Clean energy in Afghanistan
In 2010, Independent Power Systems worked with the U.S. Army Corps of Engineers (USACE) to provide five renewable energy based power systems for the Afghan National Army Base power sentinel post sites high in the hills outside of Kabul.
This project was the first of its kind for the USACE, and was to be the pilot project for evaluating alternate means of generating electrical power beyond the standard diesel generators that have always been the go-to option for the military. In military budgets, fuel delivery and transport is a significant portion of spending and risk of casualties.
In addition to lives, the burden of cost upon the military for relying on diesel fuel is enormous and ripe for change in their energy mix. Depending on market conditions, the military pays between $2 and $3 per gallon for fuel. Beyond the cost to purchase the fuel commodity itself, there are also other hidden costs including the cost of protecting the transport of the fuel, transport equipment, and transport personnel. These transport and protection costs increase the total cost by up to 15 times the actual purchase price in most cases.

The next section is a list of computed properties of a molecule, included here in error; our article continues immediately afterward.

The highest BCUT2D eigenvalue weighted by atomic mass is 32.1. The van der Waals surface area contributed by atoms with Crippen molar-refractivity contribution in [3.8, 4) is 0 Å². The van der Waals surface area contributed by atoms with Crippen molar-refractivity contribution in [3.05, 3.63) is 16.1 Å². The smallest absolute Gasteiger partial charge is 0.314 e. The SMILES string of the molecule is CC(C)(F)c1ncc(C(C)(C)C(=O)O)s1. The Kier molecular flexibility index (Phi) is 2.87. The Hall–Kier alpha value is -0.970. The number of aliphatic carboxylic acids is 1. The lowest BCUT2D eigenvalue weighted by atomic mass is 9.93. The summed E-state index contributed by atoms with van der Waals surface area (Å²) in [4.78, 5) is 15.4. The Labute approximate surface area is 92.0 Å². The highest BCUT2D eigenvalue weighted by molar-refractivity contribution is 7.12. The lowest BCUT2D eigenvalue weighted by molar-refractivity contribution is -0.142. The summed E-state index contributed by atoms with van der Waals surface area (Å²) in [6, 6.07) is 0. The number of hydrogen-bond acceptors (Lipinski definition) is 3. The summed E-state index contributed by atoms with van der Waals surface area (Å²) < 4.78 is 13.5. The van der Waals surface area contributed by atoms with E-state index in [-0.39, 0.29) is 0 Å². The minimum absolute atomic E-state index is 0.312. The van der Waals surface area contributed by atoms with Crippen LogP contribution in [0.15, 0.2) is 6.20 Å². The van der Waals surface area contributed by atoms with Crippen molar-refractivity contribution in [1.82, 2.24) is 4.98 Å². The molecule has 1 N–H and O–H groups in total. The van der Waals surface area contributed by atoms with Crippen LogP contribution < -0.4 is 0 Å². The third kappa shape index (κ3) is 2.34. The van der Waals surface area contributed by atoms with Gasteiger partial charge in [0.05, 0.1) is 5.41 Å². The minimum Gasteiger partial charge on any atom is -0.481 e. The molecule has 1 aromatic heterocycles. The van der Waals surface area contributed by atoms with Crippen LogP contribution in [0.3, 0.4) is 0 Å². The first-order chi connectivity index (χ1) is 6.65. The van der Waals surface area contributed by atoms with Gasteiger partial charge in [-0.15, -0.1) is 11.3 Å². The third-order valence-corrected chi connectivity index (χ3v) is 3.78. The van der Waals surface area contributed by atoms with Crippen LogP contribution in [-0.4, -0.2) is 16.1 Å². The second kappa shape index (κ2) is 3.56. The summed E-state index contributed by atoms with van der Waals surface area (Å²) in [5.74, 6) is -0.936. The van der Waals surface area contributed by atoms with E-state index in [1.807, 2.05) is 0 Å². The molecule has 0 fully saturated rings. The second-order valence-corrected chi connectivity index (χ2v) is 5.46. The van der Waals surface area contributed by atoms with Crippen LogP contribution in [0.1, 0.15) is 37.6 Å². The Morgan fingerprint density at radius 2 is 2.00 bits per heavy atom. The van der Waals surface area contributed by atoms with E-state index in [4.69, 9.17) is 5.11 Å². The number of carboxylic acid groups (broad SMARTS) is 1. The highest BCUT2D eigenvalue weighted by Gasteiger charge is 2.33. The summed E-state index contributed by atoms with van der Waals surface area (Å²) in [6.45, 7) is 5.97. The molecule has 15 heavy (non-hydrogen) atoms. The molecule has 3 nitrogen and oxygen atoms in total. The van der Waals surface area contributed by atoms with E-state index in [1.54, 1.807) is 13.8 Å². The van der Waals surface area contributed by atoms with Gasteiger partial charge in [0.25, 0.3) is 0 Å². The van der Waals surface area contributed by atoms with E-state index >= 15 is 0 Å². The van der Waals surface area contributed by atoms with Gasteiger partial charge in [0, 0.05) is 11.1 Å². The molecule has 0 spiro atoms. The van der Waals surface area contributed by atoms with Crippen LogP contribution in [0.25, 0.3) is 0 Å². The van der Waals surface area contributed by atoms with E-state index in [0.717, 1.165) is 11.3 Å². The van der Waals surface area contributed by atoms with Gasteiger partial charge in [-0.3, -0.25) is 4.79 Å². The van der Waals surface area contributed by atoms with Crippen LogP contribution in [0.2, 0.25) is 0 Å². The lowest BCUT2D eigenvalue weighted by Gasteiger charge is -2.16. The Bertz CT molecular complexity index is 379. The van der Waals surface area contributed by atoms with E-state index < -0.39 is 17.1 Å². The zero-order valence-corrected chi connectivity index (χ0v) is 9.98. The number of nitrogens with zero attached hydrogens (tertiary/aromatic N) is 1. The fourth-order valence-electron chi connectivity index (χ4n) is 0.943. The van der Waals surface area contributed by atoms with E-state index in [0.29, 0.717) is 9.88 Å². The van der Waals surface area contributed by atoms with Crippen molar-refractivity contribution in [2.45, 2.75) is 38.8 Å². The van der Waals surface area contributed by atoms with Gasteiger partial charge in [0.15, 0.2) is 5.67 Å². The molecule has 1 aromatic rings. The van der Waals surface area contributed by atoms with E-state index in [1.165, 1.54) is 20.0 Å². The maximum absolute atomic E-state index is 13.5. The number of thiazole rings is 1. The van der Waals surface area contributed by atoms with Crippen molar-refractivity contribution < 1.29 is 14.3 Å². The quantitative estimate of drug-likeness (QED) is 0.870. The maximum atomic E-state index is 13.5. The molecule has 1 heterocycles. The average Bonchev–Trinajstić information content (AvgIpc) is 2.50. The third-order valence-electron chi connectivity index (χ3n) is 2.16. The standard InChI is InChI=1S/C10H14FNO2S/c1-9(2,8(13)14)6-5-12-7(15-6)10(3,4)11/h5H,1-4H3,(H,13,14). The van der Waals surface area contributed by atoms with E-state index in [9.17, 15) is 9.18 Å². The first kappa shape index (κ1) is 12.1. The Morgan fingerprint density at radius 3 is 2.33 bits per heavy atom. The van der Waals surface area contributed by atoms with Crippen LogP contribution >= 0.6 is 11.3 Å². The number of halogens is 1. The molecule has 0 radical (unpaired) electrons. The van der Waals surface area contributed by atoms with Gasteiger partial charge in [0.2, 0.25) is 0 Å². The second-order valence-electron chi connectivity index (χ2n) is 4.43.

This project involved the design of the systems, procurement, and pre-assembly of components, and shipment to Kabul. IPS President, Tony Boniface traveled to Kabul to lead the project and train the installation team on-site.
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